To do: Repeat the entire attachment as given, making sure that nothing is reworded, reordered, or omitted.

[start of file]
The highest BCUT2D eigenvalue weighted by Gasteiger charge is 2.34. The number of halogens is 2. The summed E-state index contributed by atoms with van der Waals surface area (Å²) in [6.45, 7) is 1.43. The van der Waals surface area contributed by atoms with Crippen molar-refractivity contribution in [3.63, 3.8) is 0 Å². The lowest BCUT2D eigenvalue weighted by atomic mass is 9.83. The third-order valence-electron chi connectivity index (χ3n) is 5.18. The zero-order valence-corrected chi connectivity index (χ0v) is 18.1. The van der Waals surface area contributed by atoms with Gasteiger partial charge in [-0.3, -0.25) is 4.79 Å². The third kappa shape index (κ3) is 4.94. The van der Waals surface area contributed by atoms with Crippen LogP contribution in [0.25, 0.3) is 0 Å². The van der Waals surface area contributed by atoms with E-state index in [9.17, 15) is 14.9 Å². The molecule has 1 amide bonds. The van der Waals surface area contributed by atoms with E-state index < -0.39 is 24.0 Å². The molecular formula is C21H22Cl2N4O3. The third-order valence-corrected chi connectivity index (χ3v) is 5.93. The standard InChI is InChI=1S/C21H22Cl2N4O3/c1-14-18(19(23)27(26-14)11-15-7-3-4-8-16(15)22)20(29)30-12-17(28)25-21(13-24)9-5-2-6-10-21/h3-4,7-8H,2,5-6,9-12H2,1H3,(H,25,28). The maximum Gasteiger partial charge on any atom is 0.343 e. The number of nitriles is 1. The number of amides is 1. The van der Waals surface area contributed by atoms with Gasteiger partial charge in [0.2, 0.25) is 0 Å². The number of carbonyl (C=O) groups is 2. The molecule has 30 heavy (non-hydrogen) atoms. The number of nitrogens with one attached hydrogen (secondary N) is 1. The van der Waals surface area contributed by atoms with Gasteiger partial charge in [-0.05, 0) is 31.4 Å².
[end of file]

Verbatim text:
The highest BCUT2D eigenvalue weighted by Gasteiger charge is 2.34. The number of halogens is 2. The summed E-state index contributed by atoms with van der Waals surface area (Å²) in [6.45, 7) is 1.43. The van der Waals surface area contributed by atoms with Crippen molar-refractivity contribution in [3.63, 3.8) is 0 Å². The lowest BCUT2D eigenvalue weighted by atomic mass is 9.83. The third-order valence-electron chi connectivity index (χ3n) is 5.18. The zero-order valence-corrected chi connectivity index (χ0v) is 18.1. The van der Waals surface area contributed by atoms with Gasteiger partial charge in [-0.3, -0.25) is 4.79 Å². The third kappa shape index (κ3) is 4.94. The van der Waals surface area contributed by atoms with Crippen LogP contribution in [0.25, 0.3) is 0 Å². The van der Waals surface area contributed by atoms with E-state index in [9.17, 15) is 14.9 Å². The molecule has 1 amide bonds. The van der Waals surface area contributed by atoms with E-state index < -0.39 is 24.0 Å². The molecular formula is C21H22Cl2N4O3. The third-order valence-corrected chi connectivity index (χ3v) is 5.93. The standard InChI is InChI=1S/C21H22Cl2N4O3/c1-14-18(19(23)27(26-14)11-15-7-3-4-8-16(15)22)20(29)30-12-17(28)25-21(13-24)9-5-2-6-10-21/h3-4,7-8H,2,5-6,9-12H2,1H3,(H,25,28). The maximum Gasteiger partial charge on any atom is 0.343 e. The number of nitriles is 1. The number of amides is 1. The van der Waals surface area contributed by atoms with Gasteiger partial charge in [0.2, 0.25) is 0 Å². The number of carbonyl (C=O) groups is 2. The molecule has 30 heavy (non-hydrogen) atoms. The number of nitrogens with one attached hydrogen (secondary N) is 1. The van der Waals surface area contributed by atoms with Gasteiger partial charge in [-0.05, 0) is 31.4 Å².